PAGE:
If Samuel Rutherford Could Blog….Redux

June 18, 2010

Christian Life

[This is a re-posted blog entry from November.  I place this here to bring it back out into the light.- DB] 

My belief is that if Samuel Rutherford could blog,….he wouldn’t.  Blog?  He’d probably think you were talking about the food in Aberdeen prison.  Gruel, gob, blob?  Of course, having read his work, I’m doubtful he’d really spend much time on his own misery to invent pet names for food.  Though alone, cold, and hungry a weaker man would inevitably find self pity.  Would my letters out be filled with reminders of the plight I was in?  Yes.  Would Rutherford’s? Maybe a little.

What’s to be heard in prison?  Cries and silence?  The mocking of the guards?  Most definitely the wind during winter.  One hopes he had companionship to some degree.  Were there other imprisoned clergy during this reign of the English Episcopacy?  What was it like?  Think 1600’s.  A pile of straw for a latrine.  No hygiene, or at least not much.  Slow justice, cruel justice, no justice.  Remember, this was a period in time where they could throw you in debtor’s prison.  God help us all if that were the case today.  Are we, today, going back to a time when the government looks for good reasons to throw christians in jail?

Think cold and dark and harsh and everything that would make us, in this day, shudder in fear.  Think of the relative isolation of being in prison.  Think of the regret, the sullenness, the weeping.  Think of the reality of Samuel Rutherford’s plight.

Now stop!  Think of a light shining in the darkness.  Think of glorious praise and worship; loving platitudes for Christ’s tender mercies; genuine concern for fellow-man.  Think on these and your thoughts would be nearer the beautiful letters that ministered to the flock of a loving pastor; the Letters of Samuel Rutherford.

In 1636 Samuel Rutherford was thrown in prison for writing a book that defended the doctrines of grace.  Before that he was a dedicated pastor.  Rising at 3:00am every morning, Rutherford was “always praying, always preaching, always visiting the sick, always catechising, always writing and studying.”  He loved those of his pastorate, so being torn from them was nearly unbearable.  But what the church in England meant for evil, God meant for good.  The letters he wrote to his congregation were often prized possessions.  Shortly after his death they were compiled into book form.  Spurgeon once said they were “the nearest thing to inspiration which can be found in all the writings of mere men.” 

To John Henderson [of Rusco]

from Aberdeen [undated]

Loving Friend:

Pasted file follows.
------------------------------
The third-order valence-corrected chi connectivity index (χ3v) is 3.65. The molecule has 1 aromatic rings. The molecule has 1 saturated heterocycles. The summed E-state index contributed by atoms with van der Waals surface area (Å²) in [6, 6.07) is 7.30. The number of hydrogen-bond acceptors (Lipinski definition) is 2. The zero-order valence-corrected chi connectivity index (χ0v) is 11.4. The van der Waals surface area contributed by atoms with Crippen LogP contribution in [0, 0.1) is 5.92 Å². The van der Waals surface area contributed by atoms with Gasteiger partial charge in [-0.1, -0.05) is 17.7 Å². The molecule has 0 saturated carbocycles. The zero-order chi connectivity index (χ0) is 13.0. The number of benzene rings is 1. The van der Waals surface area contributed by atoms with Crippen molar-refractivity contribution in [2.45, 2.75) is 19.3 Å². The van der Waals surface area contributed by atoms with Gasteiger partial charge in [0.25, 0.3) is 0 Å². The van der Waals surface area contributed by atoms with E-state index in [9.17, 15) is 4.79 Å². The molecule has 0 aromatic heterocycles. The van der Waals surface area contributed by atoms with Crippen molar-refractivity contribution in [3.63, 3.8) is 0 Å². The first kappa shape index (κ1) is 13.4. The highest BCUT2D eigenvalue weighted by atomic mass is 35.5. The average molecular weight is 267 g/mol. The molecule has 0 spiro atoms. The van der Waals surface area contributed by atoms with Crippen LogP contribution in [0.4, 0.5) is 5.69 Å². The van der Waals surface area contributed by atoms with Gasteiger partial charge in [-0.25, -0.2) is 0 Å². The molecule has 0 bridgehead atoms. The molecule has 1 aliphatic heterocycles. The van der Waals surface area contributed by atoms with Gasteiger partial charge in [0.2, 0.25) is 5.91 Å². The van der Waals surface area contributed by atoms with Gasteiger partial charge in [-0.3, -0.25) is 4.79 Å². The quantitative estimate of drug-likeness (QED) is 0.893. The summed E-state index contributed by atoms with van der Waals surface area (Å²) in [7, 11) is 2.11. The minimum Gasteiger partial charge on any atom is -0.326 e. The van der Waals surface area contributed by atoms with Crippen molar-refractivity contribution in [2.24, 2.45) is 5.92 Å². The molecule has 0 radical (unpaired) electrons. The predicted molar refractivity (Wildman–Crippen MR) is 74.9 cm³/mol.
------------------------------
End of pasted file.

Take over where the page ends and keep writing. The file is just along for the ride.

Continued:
I earnestly desire your salvation.  Know the Lord and seek Christ.  You have a soul that cannot die.  Seek for a lodging to your poor soul, for that house of clay will fall.  Heaven or nothing!  either Christ or nothing!  Use prayer in your house and set your thoughts often upon death and judgment.  It is dangerous to be loose in the matter of your salvation.  Few are saved; men go to heaven in ones and twos, and the whole world lieth in sin.  Love your enemies and stand by the truth which I have taught you, in all things.  Fear not men, but let God be your fear.  Your time will not be long; make the seeking of Christ your daily task.  Ye may, when ye are in the fields, speak to God.  Seek a broken heart for sin, for without that there is no meeting with Christ.  I speak this to your wife as well as to yourself.  I desire your sister, in her fears and doubtings, to fasten her grips on Christ’s love.  I forbid her to doubt, for Christ loveth her and hath her name written in his book.  Her salvation is fast coming.  Christ her Lord is not slow in coming, nor slack in his promise.

Grace be with you, Your loving Pastor.   S.R.

Samuel Rutherford lived in the light of the Gospel everyday.  It was not far from his tongue when counseling those of his pastorate.  His love of others was demonstrated by his earnest appeal for them to make sure their own salvation.  This letter, albeit short and of a necessity emphatic, is fairly typical of Rutherford’s style.  But, you say, this goes against the tone a pastor should have in today’s culture.  Aren’t we suppose to have our best life now?  Aren’t we all basically good and doesn’t Jesus just see though our mistakes?  Emphatically, NO, and if your pastor is telling you this find another.  It is because he loved his flock so dearly that he wanted them to know that death and hell and judgement wait for them; they wait for everyone outside of Christ.  It is a pastor’s calling to exhort people to mortify their sin and establish their faith.  Mercifully and Lovingly Rutherford would dare not give a poor soul advice against the way established by God.

So,…would Samuel Rutherford blog?  My first thought was that never a blog would be so passionate for Christ.  And of a truth, Rutherford would be loving and emphatic and the Gospel of Christ would be taught and lived.  But I don’t know.  Technology is distant.  Rutherford was personal.  Blogs are safe and he put his ministry before his life.  Of reading his letters, A.W. Tozer said he was almost sickened when considering his own faith in comparison.  Samuel Rutherford’s faith was born of a deep and personal love of Christ and a studied love of His law and Word.  What an amazing man.

So again,…would Samuel Rutherford blog,…..or tweet, or text, or email or any of the things we do today?   No, I don’t think he would do too much of that.  He’d probably just go out and knock on your door.

Thanks to Monergism and A Brief Life and Times of Samuel Rutherford by William Carson,  http://www.puritansermons.com/ruth/ruth6.htm  for some bio information.

Also: “The Letters of Samuel Rutherford”, Puritan Paperbacks, Letter number 37, page 104

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